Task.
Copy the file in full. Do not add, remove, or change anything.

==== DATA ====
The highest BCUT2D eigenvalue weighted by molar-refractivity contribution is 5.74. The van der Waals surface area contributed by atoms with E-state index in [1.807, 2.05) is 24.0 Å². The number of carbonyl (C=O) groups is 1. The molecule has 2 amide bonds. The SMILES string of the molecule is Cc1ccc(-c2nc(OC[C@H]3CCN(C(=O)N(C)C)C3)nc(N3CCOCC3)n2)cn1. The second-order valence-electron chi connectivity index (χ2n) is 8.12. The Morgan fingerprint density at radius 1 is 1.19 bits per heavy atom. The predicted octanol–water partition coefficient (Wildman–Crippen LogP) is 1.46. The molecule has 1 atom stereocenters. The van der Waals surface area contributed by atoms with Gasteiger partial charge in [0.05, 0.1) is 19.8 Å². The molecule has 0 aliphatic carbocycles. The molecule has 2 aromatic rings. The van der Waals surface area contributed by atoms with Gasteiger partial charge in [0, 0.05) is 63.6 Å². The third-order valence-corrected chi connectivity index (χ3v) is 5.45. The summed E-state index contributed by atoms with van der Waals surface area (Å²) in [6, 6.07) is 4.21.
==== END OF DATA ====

The highest BCUT2D eigenvalue weighted by molar-refractivity contribution is 5.74. The van der Waals surface area contributed by atoms with E-state index in [1.807, 2.05) is 24.0 Å². The number of carbonyl (C=O) groups is 1. The molecule has 2 amide bonds. The SMILES string of the molecule is Cc1ccc(-c2nc(OC[C@H]3CCN(C(=O)N(C)C)C3)nc(N3CCOCC3)n2)cn1. The second-order valence-electron chi connectivity index (χ2n) is 8.12. The Morgan fingerprint density at radius 1 is 1.19 bits per heavy atom. The predicted octanol–water partition coefficient (Wildman–Crippen LogP) is 1.46. The molecule has 1 atom stereocenters. The van der Waals surface area contributed by atoms with Gasteiger partial charge in [0.05, 0.1) is 19.8 Å². The molecule has 0 aliphatic carbocycles. The molecule has 2 aromatic rings. The van der Waals surface area contributed by atoms with Gasteiger partial charge in [0, 0.05) is 63.6 Å². The third-order valence-corrected chi connectivity index (χ3v) is 5.45. The summed E-state index contributed by atoms with van der Waals surface area (Å²) in [6, 6.07) is 4.21.